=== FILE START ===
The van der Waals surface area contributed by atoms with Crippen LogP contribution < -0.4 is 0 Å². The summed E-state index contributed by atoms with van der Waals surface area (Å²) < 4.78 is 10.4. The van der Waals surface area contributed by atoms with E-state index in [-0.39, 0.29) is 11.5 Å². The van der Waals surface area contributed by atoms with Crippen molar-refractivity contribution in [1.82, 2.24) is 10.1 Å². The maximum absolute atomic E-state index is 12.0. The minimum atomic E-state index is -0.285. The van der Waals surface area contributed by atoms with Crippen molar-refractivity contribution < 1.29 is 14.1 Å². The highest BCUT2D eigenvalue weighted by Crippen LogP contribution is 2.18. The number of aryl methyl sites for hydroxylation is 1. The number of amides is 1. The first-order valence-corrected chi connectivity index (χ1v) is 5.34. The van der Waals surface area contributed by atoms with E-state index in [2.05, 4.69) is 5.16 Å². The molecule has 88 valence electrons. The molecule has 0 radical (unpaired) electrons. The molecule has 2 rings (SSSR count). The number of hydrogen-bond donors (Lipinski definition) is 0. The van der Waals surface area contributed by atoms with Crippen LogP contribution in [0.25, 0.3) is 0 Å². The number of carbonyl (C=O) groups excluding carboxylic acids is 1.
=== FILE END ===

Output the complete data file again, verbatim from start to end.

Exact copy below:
The van der Waals surface area contributed by atoms with Crippen LogP contribution < -0.4 is 0 Å². The summed E-state index contributed by atoms with van der Waals surface area (Å²) < 4.78 is 10.4. The van der Waals surface area contributed by atoms with E-state index in [-0.39, 0.29) is 11.5 Å². The van der Waals surface area contributed by atoms with Crippen molar-refractivity contribution in [1.82, 2.24) is 10.1 Å². The maximum absolute atomic E-state index is 12.0. The minimum atomic E-state index is -0.285. The van der Waals surface area contributed by atoms with Crippen molar-refractivity contribution < 1.29 is 14.1 Å². The highest BCUT2D eigenvalue weighted by Crippen LogP contribution is 2.18. The number of aryl methyl sites for hydroxylation is 1. The number of amides is 1. The first-order valence-corrected chi connectivity index (χ1v) is 5.34. The van der Waals surface area contributed by atoms with E-state index in [2.05, 4.69) is 5.16 Å². The molecule has 88 valence electrons. The molecule has 0 radical (unpaired) electrons. The molecule has 2 rings (SSSR count). The number of hydrogen-bond donors (Lipinski definition) is 0. The van der Waals surface area contributed by atoms with Crippen LogP contribution in [0.25, 0.3) is 0 Å². The number of carbonyl (C=O) groups excluding carboxylic acids is 1.